All human emotions seem to be present here, but never wholly. All fragments. Artificial potrayals of past moments, reproduced with so much energy that they seem to imitate perfectly our feelings, or at least the closest thing possible to them that Ezra will ever experience from us.

And it's that almost random variety that makes Garden of Delete shine. In Sticky Drama, we have a punchy and bright beat alongside distorted and incomprehensible feminine vocals that complement each other to create a sensation of sublime ecstasy but, at the same time, a tenuous suggestion of... pain? Loneliness? Maybe longing, as if that happiness was artificial and we were looking all eternity for something more concrete, to no avail. Never something so abstract made such real emotions emerge. And in the same track still we dive in an insane breakcore, bassy as hell, where eventually the vocals are distorted to such an extreme that they become muffled screams, broken and chopped, with an orgasm of high pitched hisses behind the beat in the end. It's like flying through a dark tunnel, hundreds of kilometers per hour, fleeing from a malevolous pursuer, the light at the end approaching, closer and closer, then BOOM, we're out, our eyes hurting from all the sudden light, finally escaping successfully from the danger.
The mixing and audio quality here is impeccable all around, and I suggest you listen to GOD in a good stereo or headphones so you can catch all the details of this journey, preferably without distractions.

Here Lopatin combined all the styles he had been perfecting meticulously throughout his discography, and this may give off the impression that Garden of Delete is disjointed and aimless at times. For someone who loved Bish Bosch, by Scott Walker, so energetically, this aimlessness could even be exhilarating. But I fear that a few tracks didn't have enough to grab my attention and meandered too much towards the unknown. SDFK could have been perfect if it wasn't a poorly elaborated interlude. Eccojamc1 recalled us of Daniel's work as Chuck Person, Eccojams Vol. 1, one of the origins of Vaporwave, but it's also a mere out-of-place interlude. Child of Rage gave me hope to see some influences from the ambient parts of off Replica, but it didn't explore this soundscape enough.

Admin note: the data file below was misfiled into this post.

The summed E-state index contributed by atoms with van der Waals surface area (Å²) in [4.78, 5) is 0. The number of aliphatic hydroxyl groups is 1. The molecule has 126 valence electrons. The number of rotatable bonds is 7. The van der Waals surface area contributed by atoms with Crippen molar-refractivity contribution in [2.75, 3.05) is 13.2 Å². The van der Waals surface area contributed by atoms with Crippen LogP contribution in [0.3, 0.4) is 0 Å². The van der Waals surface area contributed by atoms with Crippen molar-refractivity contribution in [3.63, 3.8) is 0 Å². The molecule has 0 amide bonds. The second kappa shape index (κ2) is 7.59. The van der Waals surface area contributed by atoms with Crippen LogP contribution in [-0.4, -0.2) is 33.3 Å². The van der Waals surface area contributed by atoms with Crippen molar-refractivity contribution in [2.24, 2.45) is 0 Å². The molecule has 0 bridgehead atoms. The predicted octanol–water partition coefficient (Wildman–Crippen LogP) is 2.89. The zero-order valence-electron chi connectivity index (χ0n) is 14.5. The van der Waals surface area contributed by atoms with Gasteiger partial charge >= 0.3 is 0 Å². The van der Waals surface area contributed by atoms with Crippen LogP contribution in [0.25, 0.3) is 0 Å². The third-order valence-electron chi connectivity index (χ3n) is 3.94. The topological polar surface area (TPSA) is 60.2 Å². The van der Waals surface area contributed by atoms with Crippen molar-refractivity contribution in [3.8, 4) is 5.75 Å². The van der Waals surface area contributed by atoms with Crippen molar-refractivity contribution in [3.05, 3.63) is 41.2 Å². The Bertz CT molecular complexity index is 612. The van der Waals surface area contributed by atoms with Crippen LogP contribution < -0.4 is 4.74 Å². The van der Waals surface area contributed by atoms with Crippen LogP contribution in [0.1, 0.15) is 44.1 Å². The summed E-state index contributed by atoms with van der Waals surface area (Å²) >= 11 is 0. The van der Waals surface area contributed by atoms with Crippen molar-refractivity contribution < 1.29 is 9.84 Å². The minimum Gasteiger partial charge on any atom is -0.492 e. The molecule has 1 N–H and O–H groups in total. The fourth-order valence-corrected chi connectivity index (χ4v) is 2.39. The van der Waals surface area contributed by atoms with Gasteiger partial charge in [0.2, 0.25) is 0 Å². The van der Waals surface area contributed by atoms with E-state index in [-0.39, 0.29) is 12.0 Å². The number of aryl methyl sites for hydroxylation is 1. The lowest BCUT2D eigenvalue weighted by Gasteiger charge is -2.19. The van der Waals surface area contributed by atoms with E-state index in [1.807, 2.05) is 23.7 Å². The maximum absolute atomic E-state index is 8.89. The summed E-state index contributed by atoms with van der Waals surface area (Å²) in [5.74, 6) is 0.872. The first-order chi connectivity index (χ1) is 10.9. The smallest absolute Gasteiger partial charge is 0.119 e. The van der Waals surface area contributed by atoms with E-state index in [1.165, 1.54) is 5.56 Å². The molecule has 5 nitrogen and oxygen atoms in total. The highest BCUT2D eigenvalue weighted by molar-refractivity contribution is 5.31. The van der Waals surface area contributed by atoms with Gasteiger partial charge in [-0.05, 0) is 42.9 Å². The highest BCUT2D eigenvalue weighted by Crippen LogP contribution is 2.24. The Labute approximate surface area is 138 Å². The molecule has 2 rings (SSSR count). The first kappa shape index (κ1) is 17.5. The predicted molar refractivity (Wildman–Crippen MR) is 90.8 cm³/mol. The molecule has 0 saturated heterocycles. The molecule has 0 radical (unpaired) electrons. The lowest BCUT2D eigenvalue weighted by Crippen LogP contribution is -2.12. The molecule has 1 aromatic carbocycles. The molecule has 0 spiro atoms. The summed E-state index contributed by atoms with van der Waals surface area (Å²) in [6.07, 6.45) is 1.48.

In the end, with such few flaws and so much unforgettable content, Garden of Delete garantees itself a chance to be the album of the year on my list and misses perfection by little. The splendorous garden of memories long deleted. At times so gelid, at others so warm. It's beautiful. Or it's getting late and I need to go to sleep and stop daydreaming looking at the ceiling and listening to OPN.

Album cover: 7/10

A dragon resting on a pile of ruins. The art is an edit of a screenshot from a 1982 RPG, Dungeons of Daggorath, and represents quite well the album's concept. Games, music, movies, long forgoten. Our vestiges, revisited and reutilized to create a surreal wondrous landscape. However, I find it way too minimalist. I like Replica's and R Plus 7's covers better.

Track analysis:

1. Intro 5/10

A distorted and extremly extended vocal, to the point of not even resembling a voice at times. In the end, it becomes a laugh. Strange.

2. Ezra 10/10

Full of unexpected pauses, this start made me think my player was broken. Fascinating vocal samples together with chopped pieces of rhythms fill the space,always pausing and alternating between sound and silence. It's like Lopatin had access only to tiny excerpts of corrupted voice recordings and had to remix them. So beautiful. After some time the music explodes and a myriad of bleeps and more samples leak to our reality. (Get it? Leak...) Intense, sublime, alien. When we go back to tranquility, a very clear bass is played and complements the rhythm, deviating a little from the digital. Pianos, too. A delicious juxtaposition.

3. Eccojamc1 7/10

A short interlude that tips its hat to Lopatin's work in his other project: Chuck Person's Eccojams Vol. 1. Enjoyable vaporwave, but Garden of Delete doesn't strike me as an album that needs interludes.

4. Sticky Drama 10/10

The most beautiful electronic female vocals I've ever heard. Distorted and chopped to the point of being unintelligible, but expressing so much emotion that is hard to believe. An engaging and catchy rhythm with abrasive beats. Noisy hisses take over the audio to then vanish and after a brief pause in intensity, the track becomes something I would expect from a Venetian Snares or Igorrr album and we descend in an intense and hypnotic breakcore. Some tasty basses here. Then, another calm part with more female vocals and tranquil beats. Here we hear the first discernable sentence, something like "...this is wrong with the world! People start to disobey..." When we go back to the breakcore, the vocals are distorted, becoming screams and unsettling grunts, as the instrumentals elevate towards an unforgettable climax.